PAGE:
Knowing one’s rights and acting upon it can save one’s reputation and time. If one is truly innocent and wants to establish that the allegation made was false, one can claim it under the Penal Code. Section 211 of the Penal Code, 1860 talks about false charge of offence made with intent to injure.
This section states, ‘Whoever, with intent to cause injury to any person, institutes or causes to be instituted any criminal proceeding against that person, or falsely charges any person with having committed an offence, knowing that there is no just or lawful ground for such proceeding or charge against that person, shall be punished with imprisonment of either description for a term which may extend to two years, or with fine, or with both.’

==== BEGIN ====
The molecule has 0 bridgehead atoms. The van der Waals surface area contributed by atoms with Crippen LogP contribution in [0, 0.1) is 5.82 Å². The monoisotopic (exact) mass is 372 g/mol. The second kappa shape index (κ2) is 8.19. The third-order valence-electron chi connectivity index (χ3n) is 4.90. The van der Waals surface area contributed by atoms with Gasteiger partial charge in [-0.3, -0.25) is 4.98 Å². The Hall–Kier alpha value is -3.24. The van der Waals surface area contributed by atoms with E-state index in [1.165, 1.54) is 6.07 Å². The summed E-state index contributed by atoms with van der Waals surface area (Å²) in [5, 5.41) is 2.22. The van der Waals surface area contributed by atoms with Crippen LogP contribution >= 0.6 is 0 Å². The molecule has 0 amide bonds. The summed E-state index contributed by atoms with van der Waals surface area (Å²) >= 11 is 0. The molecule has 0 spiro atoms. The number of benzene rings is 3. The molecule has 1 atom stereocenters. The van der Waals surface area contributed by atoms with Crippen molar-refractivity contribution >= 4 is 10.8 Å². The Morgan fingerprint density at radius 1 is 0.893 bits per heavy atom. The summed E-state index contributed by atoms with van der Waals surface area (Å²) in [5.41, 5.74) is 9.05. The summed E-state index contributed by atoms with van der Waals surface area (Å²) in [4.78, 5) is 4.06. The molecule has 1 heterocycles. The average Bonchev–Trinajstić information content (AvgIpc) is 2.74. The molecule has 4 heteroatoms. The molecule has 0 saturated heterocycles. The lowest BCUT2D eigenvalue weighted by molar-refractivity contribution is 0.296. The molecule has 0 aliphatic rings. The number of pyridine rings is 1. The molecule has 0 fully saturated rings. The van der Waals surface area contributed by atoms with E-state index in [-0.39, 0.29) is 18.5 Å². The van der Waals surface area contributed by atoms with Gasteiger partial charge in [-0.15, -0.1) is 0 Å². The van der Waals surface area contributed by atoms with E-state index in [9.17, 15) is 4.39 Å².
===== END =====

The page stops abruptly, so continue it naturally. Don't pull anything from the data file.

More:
There is a slogan popular among us – ‘the police are friends of the citizens’ but is the harassment of an innocent citizen a friendly attitude? Their role is to protect the law; not to defy it. They should leave the magic tricks to the ones who genuinely know how to do so. It cannot be denied that the Bangladesh Police, over the years have contributed effectively in minimizing crimes. Therefore, the entire police force does not deserve to be vicariously blamed for the actions of a few. The trust must not be broken. The black sheep must be identified and be brought to book for giving other policemen a bad name.